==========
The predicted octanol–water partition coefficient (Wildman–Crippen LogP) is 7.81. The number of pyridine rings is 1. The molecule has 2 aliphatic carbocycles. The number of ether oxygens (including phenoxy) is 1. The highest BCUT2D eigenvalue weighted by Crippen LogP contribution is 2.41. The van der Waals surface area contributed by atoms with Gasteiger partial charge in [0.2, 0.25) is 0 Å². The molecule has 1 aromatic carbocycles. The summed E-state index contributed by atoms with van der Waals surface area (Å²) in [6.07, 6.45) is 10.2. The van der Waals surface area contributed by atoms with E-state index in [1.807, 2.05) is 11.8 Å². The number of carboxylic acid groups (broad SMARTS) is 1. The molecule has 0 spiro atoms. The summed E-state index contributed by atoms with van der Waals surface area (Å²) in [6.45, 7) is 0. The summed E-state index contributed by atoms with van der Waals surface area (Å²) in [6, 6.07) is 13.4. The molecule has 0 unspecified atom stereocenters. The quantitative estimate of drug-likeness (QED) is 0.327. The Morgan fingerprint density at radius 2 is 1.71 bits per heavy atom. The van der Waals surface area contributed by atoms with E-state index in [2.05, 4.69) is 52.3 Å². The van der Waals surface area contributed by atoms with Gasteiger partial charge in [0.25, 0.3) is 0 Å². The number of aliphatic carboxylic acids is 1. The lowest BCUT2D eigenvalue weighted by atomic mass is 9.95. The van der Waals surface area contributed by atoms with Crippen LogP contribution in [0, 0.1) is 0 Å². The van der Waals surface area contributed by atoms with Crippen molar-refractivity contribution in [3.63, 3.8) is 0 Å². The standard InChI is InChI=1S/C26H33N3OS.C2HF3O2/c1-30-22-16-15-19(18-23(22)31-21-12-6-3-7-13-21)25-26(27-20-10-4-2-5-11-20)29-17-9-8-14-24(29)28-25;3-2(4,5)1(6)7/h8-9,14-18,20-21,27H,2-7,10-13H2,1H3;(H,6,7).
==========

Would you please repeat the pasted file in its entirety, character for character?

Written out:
The predicted octanol–water partition coefficient (Wildman–Crippen LogP) is 7.81. The number of pyridine rings is 1. The molecule has 2 aliphatic carbocycles. The number of ether oxygens (including phenoxy) is 1. The highest BCUT2D eigenvalue weighted by Crippen LogP contribution is 2.41. The van der Waals surface area contributed by atoms with Gasteiger partial charge in [0.2, 0.25) is 0 Å². The molecule has 1 aromatic carbocycles. The summed E-state index contributed by atoms with van der Waals surface area (Å²) in [6.07, 6.45) is 10.2. The van der Waals surface area contributed by atoms with E-state index in [1.807, 2.05) is 11.8 Å². The number of carboxylic acid groups (broad SMARTS) is 1. The molecule has 0 spiro atoms. The summed E-state index contributed by atoms with van der Waals surface area (Å²) in [6.45, 7) is 0. The summed E-state index contributed by atoms with van der Waals surface area (Å²) in [6, 6.07) is 13.4. The molecule has 0 unspecified atom stereocenters. The quantitative estimate of drug-likeness (QED) is 0.327. The Morgan fingerprint density at radius 2 is 1.71 bits per heavy atom. The van der Waals surface area contributed by atoms with E-state index in [2.05, 4.69) is 52.3 Å². The van der Waals surface area contributed by atoms with Gasteiger partial charge in [0.25, 0.3) is 0 Å². The number of aliphatic carboxylic acids is 1. The lowest BCUT2D eigenvalue weighted by atomic mass is 9.95. The van der Waals surface area contributed by atoms with Crippen LogP contribution in [0, 0.1) is 0 Å². The van der Waals surface area contributed by atoms with Crippen molar-refractivity contribution in [3.63, 3.8) is 0 Å². The standard InChI is InChI=1S/C26H33N3OS.C2HF3O2/c1-30-22-16-15-19(18-23(22)31-21-12-6-3-7-13-21)25-26(27-20-10-4-2-5-11-20)29-17-9-8-14-24(29)28-25;3-2(4,5)1(6)7/h8-9,14-18,20-21,27H,2-7,10-13H2,1H3;(H,6,7).